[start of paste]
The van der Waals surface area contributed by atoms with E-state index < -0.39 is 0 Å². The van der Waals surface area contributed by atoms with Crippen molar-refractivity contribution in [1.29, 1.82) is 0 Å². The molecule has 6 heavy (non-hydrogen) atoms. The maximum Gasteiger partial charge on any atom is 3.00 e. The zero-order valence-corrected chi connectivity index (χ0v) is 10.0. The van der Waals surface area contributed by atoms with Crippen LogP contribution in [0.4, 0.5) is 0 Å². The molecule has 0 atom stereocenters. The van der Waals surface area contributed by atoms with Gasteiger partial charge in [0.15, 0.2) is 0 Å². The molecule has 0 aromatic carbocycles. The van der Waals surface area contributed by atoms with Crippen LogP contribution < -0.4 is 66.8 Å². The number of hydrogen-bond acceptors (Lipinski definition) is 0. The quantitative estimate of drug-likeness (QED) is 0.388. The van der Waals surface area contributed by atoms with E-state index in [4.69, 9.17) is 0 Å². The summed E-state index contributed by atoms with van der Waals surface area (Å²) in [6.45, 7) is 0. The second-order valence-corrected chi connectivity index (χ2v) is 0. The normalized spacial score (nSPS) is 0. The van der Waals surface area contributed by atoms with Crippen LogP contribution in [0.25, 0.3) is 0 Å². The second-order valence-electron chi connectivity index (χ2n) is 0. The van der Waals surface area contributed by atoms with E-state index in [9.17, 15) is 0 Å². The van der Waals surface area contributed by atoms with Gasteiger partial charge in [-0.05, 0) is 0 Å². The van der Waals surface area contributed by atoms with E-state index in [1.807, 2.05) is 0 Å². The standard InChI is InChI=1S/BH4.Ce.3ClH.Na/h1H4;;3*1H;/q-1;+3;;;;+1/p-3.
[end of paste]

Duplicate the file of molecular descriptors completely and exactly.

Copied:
The van der Waals surface area contributed by atoms with E-state index < -0.39 is 0 Å². The van der Waals surface area contributed by atoms with Crippen molar-refractivity contribution in [1.29, 1.82) is 0 Å². The molecule has 6 heavy (non-hydrogen) atoms. The maximum Gasteiger partial charge on any atom is 3.00 e. The zero-order valence-corrected chi connectivity index (χ0v) is 10.0. The van der Waals surface area contributed by atoms with Crippen LogP contribution in [0.4, 0.5) is 0 Å². The molecule has 0 atom stereocenters. The van der Waals surface area contributed by atoms with Gasteiger partial charge in [0.15, 0.2) is 0 Å². The molecule has 0 aromatic carbocycles. The van der Waals surface area contributed by atoms with Crippen LogP contribution < -0.4 is 66.8 Å². The number of hydrogen-bond acceptors (Lipinski definition) is 0. The quantitative estimate of drug-likeness (QED) is 0.388. The van der Waals surface area contributed by atoms with E-state index in [4.69, 9.17) is 0 Å². The summed E-state index contributed by atoms with van der Waals surface area (Å²) in [6.45, 7) is 0. The second-order valence-corrected chi connectivity index (χ2v) is 0. The normalized spacial score (nSPS) is 0. The van der Waals surface area contributed by atoms with Crippen LogP contribution in [0.25, 0.3) is 0 Å². The second-order valence-electron chi connectivity index (χ2n) is 0. The van der Waals surface area contributed by atoms with E-state index in [9.17, 15) is 0 Å². The van der Waals surface area contributed by atoms with Gasteiger partial charge in [-0.05, 0) is 0 Å². The van der Waals surface area contributed by atoms with E-state index in [1.807, 2.05) is 0 Å². The standard InChI is InChI=1S/BH4.Ce.3ClH.Na/h1H4;;3*1H;/q-1;+3;;;;+1/p-3.